Hatch's 'Induce' Bill Spurs Debate Among Industry Groups

The RIAA and recording-artist organizations are disputing claims that the proposed "Inducing Infringement of Copyrights Act" would undermine the Supreme Court's 1984 Sony-Betamax decision on legitimat

WASHINGTON, D.C.-The RIAA and recording-artist organizations are disputing claims by a coalition of consumer electronics, technology and Internet companies that the proposed "Inducing Infringement of Copyrights Act" (IICA), S. 2650, would undermine the Supreme Court's 1984 Sony-Betamax decision on legitimate uses of new technology.

That ruling held that time-shifting was a legitimate use for the VCR and that manufacturers of a product could not be held secondarily liable for infringing uses of the product by others so long as the product was capable of substantial noninfringing uses.

The new bill, authored by Sen. Orrin G. Hatch, chairman of the Judiciary Committee, targets the makers of file-sharing software products that have made "free" trading of music and movies a worldwide phenomenon.

In the letter, the tech groups maintain that the proposed law would chill innovation and drive investment in technology and accompanying jobs overseas.

"By combining (1) a new and separate cause of action for 'intentional inducement,' (2) a lower civil, rather than higher criminal, standard of liability and (3) a circumstantially 'reasonable' test," states the letter, "S. 2650 would seem to ensure that massive and intrusive discovery proceedings and a jury trial would await any innovator or investor who introduces to the market a product that some copyright owner, someplace, believes will 'induce' infringement."

The letter's signatories include the Electronic Freedom Foundation, Verizon, TiVo, Intel, Google, the Consumer Electronics Assn. and Public Knowledge.

P2P United, the lobbying group representing Grokster, Blubster, Morpheus and others, also sent a letter to Hatch and the committee, saying the companies do not induce piracy. "The astonishing claim that the kind of wholly decentralized peer-to-peer software developed by the members of P2P United "functions like Earth Station 5's 'piracy machine' is utterly inaccurate and indefensible," says the group.

The RIAA, in contrast, says that the Hatch bill builds upon the Sony vs. Betamax decision, which explicitly said bringing a device like a VCR into the marketplace does not constitute an intentional inducement to infringe.

"Many products have a variety of uses, both legitimate and illicit," says an RIAA spokesman. "This Act only targets those who intentionally cause copyright infringement. Under the Act, the legal standards set forth by the Supreme Court in Sony are expressly preserved."

Jay Rosenthal, counsel for the Recording Artists Coalition (RAC), echoes that sentiment. "Congress is a very serious deliberative body. They understand how to parse the legal difference between the intent of the creator of the Betamax machine and the intent of the creator of a P2P music-sharing program," he says.

Upon introducing the measure, Senator Hatch stated: "This bill will also preserve the Sony ruling without reversing, abrogating or limiting it. The Inducement Act will simply import and adapt the Patent Act's concept of "active inducement" in order to cover cases of intentional inducement that were explicitly not at issue in Sony. The Inducement Act also preserves the Section 512 'safe harbors' for Internet service providers."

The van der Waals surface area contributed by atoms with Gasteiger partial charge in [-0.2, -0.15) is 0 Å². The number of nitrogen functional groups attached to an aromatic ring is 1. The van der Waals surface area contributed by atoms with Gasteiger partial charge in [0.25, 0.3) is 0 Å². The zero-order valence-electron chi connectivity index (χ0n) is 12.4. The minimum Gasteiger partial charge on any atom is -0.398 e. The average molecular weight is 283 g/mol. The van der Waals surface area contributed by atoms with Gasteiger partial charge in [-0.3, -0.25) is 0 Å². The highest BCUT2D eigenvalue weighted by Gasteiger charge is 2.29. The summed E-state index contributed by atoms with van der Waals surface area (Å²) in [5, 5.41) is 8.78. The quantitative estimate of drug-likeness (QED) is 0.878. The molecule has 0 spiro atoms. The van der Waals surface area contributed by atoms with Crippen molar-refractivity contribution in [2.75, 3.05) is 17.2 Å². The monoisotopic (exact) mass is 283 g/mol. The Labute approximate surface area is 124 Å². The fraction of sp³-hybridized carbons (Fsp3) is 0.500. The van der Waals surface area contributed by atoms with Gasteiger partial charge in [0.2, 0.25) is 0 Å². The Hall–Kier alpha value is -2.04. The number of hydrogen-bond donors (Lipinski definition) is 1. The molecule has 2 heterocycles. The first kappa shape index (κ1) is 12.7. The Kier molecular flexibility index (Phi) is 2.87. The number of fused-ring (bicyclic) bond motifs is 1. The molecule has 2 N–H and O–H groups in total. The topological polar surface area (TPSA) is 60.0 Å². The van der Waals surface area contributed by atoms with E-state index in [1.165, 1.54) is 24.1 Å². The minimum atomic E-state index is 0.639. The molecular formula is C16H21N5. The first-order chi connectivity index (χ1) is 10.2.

Sources say Hatch wants to pass a "solid" P2P anti-piracy bill before he steps down as chairman at the end of this session of Congress.

The bill has the co-sponsorship of Senate leaders from both parties, including majority leader Sen. Bill Frist, R-Tenn.; minority leader Tom Daschle, D-S.D.; Lindsay Graham, R-S.C.; and Barbara Boxer, D-Calif.

"Congress is doing the right thing and shining a light on the bad actors who have hijacked a neutral technology," says the RIAA spokesman. "No amount of hyperbole or scare tactics can change that."

Behind the publicly aired debate, however, sources say that groups on both sides of the issue are working behind the scenes-but not together-to try and forge an amended version of the bill, or one with added language that might alleviate some of the opposition's fears.

In its announcement of support last month, the RIAA noted the words of U.S. District Court Judge Stephen Wilson when he ruled in April 2003 on the liability of peer-to-peer services Morpheus and Grokster.

"The court is not blind to the possibility that Defendants may have intentionally structured their businesses to avoid secondary liability for copyright infringement, while benefiting financially from the illicit draw of their wares," wrote Wilson,

"While the court need not decide whether steps could be taken to reduce the susceptibility of such software to unlawful use, assuming such steps could be taken, additional legislative guidance may be well-counseled," he added.

Wilson, however, cleared the P2P firms of secondary liability. The RIAA has appealed the case.

Mitch Bainwol, chairman/CEO of RIAA, says, "As this legislation makes clear, the debate isn't digital versus plastic. It isn't old versus new. Here's what it is: Legitimate versus illegitimate. It's iTunes, the new Napster and Wal-Mart, Rhapsody and others versus the likes of Kazaa, Imesh and Grokster. It's whether or not digital music will be enjoyed in a fashion that supports the creative process or one that robs it of its future."
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